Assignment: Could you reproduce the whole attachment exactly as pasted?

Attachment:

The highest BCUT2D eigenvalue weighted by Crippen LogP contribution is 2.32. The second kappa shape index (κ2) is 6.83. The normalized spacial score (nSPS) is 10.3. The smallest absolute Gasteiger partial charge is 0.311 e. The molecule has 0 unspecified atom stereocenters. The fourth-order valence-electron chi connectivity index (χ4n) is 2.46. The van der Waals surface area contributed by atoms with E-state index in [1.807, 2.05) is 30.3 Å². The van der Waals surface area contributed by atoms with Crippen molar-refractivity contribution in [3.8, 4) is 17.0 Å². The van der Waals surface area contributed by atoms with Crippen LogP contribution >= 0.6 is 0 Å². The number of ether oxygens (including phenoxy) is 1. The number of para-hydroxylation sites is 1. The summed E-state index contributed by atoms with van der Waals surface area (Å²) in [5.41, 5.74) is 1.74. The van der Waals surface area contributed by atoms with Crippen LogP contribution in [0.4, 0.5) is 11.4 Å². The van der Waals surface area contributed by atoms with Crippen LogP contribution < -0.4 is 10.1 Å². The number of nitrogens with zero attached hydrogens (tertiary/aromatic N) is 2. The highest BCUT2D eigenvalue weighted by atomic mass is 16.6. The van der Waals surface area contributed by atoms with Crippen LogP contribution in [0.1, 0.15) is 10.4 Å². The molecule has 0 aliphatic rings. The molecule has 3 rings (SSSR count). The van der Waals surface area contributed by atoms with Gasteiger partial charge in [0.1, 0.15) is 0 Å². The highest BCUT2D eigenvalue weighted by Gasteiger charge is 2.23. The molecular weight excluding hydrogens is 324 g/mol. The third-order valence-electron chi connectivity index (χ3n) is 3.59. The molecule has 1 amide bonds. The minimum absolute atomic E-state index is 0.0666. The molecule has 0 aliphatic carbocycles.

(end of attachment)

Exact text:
The highest BCUT2D eigenvalue weighted by Crippen LogP contribution is 2.32. The second kappa shape index (κ2) is 6.83. The normalized spacial score (nSPS) is 10.3. The smallest absolute Gasteiger partial charge is 0.311 e. The molecule has 0 unspecified atom stereocenters. The fourth-order valence-electron chi connectivity index (χ4n) is 2.46. The van der Waals surface area contributed by atoms with E-state index in [1.807, 2.05) is 30.3 Å². The van der Waals surface area contributed by atoms with Crippen molar-refractivity contribution in [3.8, 4) is 17.0 Å². The van der Waals surface area contributed by atoms with Crippen LogP contribution >= 0.6 is 0 Å². The number of ether oxygens (including phenoxy) is 1. The number of para-hydroxylation sites is 1. The summed E-state index contributed by atoms with van der Waals surface area (Å²) in [5.41, 5.74) is 1.74. The van der Waals surface area contributed by atoms with Crippen LogP contribution in [0.4, 0.5) is 11.4 Å². The van der Waals surface area contributed by atoms with Crippen LogP contribution < -0.4 is 10.1 Å². The number of nitrogens with zero attached hydrogens (tertiary/aromatic N) is 2. The highest BCUT2D eigenvalue weighted by atomic mass is 16.6. The van der Waals surface area contributed by atoms with Crippen LogP contribution in [0.1, 0.15) is 10.4 Å². The molecule has 0 aliphatic rings. The molecule has 3 rings (SSSR count). The van der Waals surface area contributed by atoms with Gasteiger partial charge in [0.1, 0.15) is 0 Å². The highest BCUT2D eigenvalue weighted by Gasteiger charge is 2.23. The molecular weight excluding hydrogens is 324 g/mol. The third-order valence-electron chi connectivity index (χ3n) is 3.59. The molecule has 1 amide bonds. The minimum absolute atomic E-state index is 0.0666. The molecule has 0 aliphatic carbocycles.